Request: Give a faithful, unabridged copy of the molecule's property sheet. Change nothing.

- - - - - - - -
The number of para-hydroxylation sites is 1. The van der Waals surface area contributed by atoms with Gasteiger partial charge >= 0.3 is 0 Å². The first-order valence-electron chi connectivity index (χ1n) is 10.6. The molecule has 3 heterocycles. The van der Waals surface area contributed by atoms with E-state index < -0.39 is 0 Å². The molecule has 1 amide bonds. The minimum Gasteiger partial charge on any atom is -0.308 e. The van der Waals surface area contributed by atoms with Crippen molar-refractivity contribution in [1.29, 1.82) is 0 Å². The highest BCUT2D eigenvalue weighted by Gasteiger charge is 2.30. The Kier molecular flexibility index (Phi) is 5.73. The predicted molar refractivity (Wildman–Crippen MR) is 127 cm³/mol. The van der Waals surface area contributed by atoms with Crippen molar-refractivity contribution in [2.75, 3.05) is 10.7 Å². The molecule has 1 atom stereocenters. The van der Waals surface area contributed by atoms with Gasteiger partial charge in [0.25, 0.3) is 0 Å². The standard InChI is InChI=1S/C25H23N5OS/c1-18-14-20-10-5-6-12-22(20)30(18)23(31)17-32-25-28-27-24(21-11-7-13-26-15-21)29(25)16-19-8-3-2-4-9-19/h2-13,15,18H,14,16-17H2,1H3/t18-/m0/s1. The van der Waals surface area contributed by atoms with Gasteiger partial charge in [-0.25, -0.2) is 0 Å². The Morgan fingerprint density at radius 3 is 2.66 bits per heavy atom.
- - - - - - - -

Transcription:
The number of para-hydroxylation sites is 1. The van der Waals surface area contributed by atoms with Gasteiger partial charge >= 0.3 is 0 Å². The first-order valence-electron chi connectivity index (χ1n) is 10.6. The molecule has 3 heterocycles. The van der Waals surface area contributed by atoms with E-state index < -0.39 is 0 Å². The molecule has 1 amide bonds. The minimum Gasteiger partial charge on any atom is -0.308 e. The van der Waals surface area contributed by atoms with Crippen molar-refractivity contribution in [1.29, 1.82) is 0 Å². The highest BCUT2D eigenvalue weighted by Gasteiger charge is 2.30. The Kier molecular flexibility index (Phi) is 5.73. The predicted molar refractivity (Wildman–Crippen MR) is 127 cm³/mol. The van der Waals surface area contributed by atoms with Crippen molar-refractivity contribution in [2.75, 3.05) is 10.7 Å². The molecule has 1 atom stereocenters. The van der Waals surface area contributed by atoms with Gasteiger partial charge in [0.25, 0.3) is 0 Å². The standard InChI is InChI=1S/C25H23N5OS/c1-18-14-20-10-5-6-12-22(20)30(18)23(31)17-32-25-28-27-24(21-11-7-13-26-15-21)29(25)16-19-8-3-2-4-9-19/h2-13,15,18H,14,16-17H2,1H3/t18-/m0/s1. The van der Waals surface area contributed by atoms with Gasteiger partial charge in [-0.25, -0.2) is 0 Å². The Morgan fingerprint density at radius 3 is 2.66 bits per heavy atom.